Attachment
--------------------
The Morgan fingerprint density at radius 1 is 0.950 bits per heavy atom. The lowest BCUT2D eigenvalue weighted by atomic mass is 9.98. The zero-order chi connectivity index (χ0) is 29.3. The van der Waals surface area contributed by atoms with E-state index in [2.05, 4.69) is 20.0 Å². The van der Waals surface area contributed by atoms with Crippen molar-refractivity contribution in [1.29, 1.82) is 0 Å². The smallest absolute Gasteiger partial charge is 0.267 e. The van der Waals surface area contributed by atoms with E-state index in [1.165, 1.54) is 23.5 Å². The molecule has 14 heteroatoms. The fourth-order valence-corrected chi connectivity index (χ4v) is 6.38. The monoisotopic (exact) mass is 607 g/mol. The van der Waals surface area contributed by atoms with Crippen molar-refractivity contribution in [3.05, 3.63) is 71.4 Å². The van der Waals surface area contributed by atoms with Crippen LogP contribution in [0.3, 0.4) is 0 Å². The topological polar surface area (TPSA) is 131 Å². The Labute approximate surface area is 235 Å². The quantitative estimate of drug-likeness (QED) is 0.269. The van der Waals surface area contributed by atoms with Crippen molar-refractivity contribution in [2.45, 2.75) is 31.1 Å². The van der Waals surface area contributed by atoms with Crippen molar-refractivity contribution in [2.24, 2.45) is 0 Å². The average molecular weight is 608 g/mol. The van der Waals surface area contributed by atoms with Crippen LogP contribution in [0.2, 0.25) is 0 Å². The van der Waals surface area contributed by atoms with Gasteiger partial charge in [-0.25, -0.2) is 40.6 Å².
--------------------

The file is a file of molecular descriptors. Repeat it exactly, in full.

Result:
The Morgan fingerprint density at radius 1 is 0.950 bits per heavy atom. The lowest BCUT2D eigenvalue weighted by atomic mass is 9.98. The zero-order chi connectivity index (χ0) is 29.3. The van der Waals surface area contributed by atoms with E-state index in [2.05, 4.69) is 20.0 Å². The van der Waals surface area contributed by atoms with Crippen molar-refractivity contribution in [1.29, 1.82) is 0 Å². The smallest absolute Gasteiger partial charge is 0.267 e. The van der Waals surface area contributed by atoms with E-state index in [1.165, 1.54) is 23.5 Å². The molecule has 14 heteroatoms. The fourth-order valence-corrected chi connectivity index (χ4v) is 6.38. The monoisotopic (exact) mass is 607 g/mol. The van der Waals surface area contributed by atoms with Crippen molar-refractivity contribution in [3.05, 3.63) is 71.4 Å². The van der Waals surface area contributed by atoms with Crippen LogP contribution in [0.3, 0.4) is 0 Å². The topological polar surface area (TPSA) is 131 Å². The Labute approximate surface area is 235 Å². The quantitative estimate of drug-likeness (QED) is 0.269. The van der Waals surface area contributed by atoms with Crippen molar-refractivity contribution in [2.45, 2.75) is 31.1 Å². The van der Waals surface area contributed by atoms with Crippen molar-refractivity contribution in [2.24, 2.45) is 0 Å². The average molecular weight is 608 g/mol. The van der Waals surface area contributed by atoms with Crippen LogP contribution in [0.2, 0.25) is 0 Å². The van der Waals surface area contributed by atoms with Gasteiger partial charge in [-0.25, -0.2) is 40.6 Å².